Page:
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Surprises Await When You Pretend To Be Your Own Customer

Steve DiGioia | Nov 8, 2016 113 views No Comments

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…how else will you REALLY know what’s going on?

Stop complaining about your customers. “They’re too demanding; always have something negative to say and they look for discounts”.  Well, have you ever tried to be your own customer?

pretend to be your own customer

According to an American Express 2011 Survey, 3 in 5 Americans (59%) would try a new brand or company for a better service experience.  In other words:


Customer loyalty goes out the window when the service & experience is poor.
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What does your business do to measure the customer experience and satisfaction?

Sure, there are many companies that can assist you with their “time tested” product and strategies that measure customer engagement.  They will recommend countless ways to overcome any negative impact.  But there is a quicker, cheaper and in my opinion much better way to measure the customer experience.

Pretend to be your own customer every once and awhile.

Stop looking at your flow charts or profit & loss statements.  They don’t tell you what or where the issues are, only the revenue lost because of your mistakes.

Get out of your office and into “the field”.  Face the same scenarios as any other cash-paying customer.  How many touch-points do your customers experience during a transaction?  And better yet, where does the first touch point start?

Think of yourself as a first time customer of any business; let’s use a restaurant as an example:

You’re hungry, and decide to try that new restaurant about a mile down the road.  Maybe your first contact is with their website. Is the site professional looking and easy to navigate?  Can you find the address or hours of operation within 2 clicks or must you scroll or click through page after page to find that info?

In this case, you click away until you finally find their address.

Is their latest menu posted on the site?  If not, are you still willing to drive there without knowing if you like their style of food?

You found the phone number and decide to give them a call.  The phone rings and rings – seems like an eternity until someone finally picks up and in a rushed tone says hello.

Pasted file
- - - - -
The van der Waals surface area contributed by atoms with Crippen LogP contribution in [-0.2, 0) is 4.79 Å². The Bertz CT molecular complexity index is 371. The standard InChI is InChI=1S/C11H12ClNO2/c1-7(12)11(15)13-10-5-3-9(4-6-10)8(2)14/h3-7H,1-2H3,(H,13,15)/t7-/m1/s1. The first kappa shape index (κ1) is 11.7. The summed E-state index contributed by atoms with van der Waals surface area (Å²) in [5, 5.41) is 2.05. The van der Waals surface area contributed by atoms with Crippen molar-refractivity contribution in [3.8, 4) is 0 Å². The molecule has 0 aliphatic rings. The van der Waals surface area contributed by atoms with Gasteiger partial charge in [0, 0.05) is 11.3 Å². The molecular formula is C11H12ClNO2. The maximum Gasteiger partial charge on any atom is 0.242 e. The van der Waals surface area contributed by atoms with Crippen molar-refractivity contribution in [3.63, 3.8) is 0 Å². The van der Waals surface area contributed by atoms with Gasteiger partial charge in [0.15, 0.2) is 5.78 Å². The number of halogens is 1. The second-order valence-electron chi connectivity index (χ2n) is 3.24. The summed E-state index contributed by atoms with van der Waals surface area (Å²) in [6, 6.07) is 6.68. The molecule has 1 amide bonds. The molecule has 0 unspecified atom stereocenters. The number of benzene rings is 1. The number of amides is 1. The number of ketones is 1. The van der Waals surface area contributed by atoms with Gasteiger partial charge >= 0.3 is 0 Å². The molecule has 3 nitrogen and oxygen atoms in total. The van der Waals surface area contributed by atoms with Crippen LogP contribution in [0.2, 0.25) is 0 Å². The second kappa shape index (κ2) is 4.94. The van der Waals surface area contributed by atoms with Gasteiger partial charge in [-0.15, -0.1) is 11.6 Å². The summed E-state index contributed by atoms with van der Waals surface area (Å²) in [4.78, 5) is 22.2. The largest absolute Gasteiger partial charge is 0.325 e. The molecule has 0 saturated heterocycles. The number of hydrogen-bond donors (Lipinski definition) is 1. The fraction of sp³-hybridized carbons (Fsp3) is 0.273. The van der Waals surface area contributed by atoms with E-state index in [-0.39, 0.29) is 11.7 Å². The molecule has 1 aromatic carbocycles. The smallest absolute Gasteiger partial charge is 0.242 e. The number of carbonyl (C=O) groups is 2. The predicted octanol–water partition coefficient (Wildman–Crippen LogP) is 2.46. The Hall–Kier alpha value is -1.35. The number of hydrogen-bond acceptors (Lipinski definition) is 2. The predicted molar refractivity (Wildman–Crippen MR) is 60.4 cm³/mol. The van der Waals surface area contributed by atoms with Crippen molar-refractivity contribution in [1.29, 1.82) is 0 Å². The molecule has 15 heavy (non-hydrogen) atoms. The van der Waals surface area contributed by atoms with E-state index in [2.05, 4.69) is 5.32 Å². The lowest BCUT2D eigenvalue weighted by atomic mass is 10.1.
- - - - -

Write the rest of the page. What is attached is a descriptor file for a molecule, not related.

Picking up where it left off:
Without going too far,

do you have a great impression of this restaurant at this point? 

Assuming you’re willing to try this restaurant, here are a few more items to gauge.

  • Is there ample parking?
  • Where you warmly greeted upon entering?
  • Were you seated quickly or told there is a long wait?
  • Are the menus clean and easy to read?
  • Are the servers knowledgeable about the food and drink?
  • Was your food prepared as intended and served on time?
  • Are the servers attentive to their patrons or do they gather in packs in the rear of the business?

If you answered no, probably the negative comments and feedback from your customers are justified.  Or are they “just complaining”?


The customer experience is measured by the positive touch points before, during & after receiving your product.
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  • In your retail store, are your aisles straight with all the products organized?
  • Is your in-store signage clear and accurate?
  • Have you staffed enough employees to service the anticipated amount of customers?

How can this experience be what you expect when there are so many obstacles to overcome?

But you sit in your office and wonder why business is bad?  You bemoan your customers.  “They’re becoming so difficult” you say.  “Every day is a challenge, it shouldn’t be like this.”

Your reports don’t tell you if your employees are customer-centric or employee-centric.  What’s more important to them, or their main topic of discussion; finding ways to assist your customer with a sale or what nightclub your coworker went to last night?

Your customer is demanding and wants a discount, why is that?  Maybe the price doesn’t match the service given or its expected value.  The customer deserves nothing less and it’s your job to provide the value to match the price.

Value is subjective.

Customers spend more if the perceived benefit of owning your product or service is higher than what another business offers.


Customers must value your product more than they value their money.
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But how do you value your product?  What is it like to be a customer of your business? What experience would you have if you tried to buy from you?

Maybe it’s time to pretend to be your own customer.  What surprises await you?

Agree?

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Republished with author's permission from original post.


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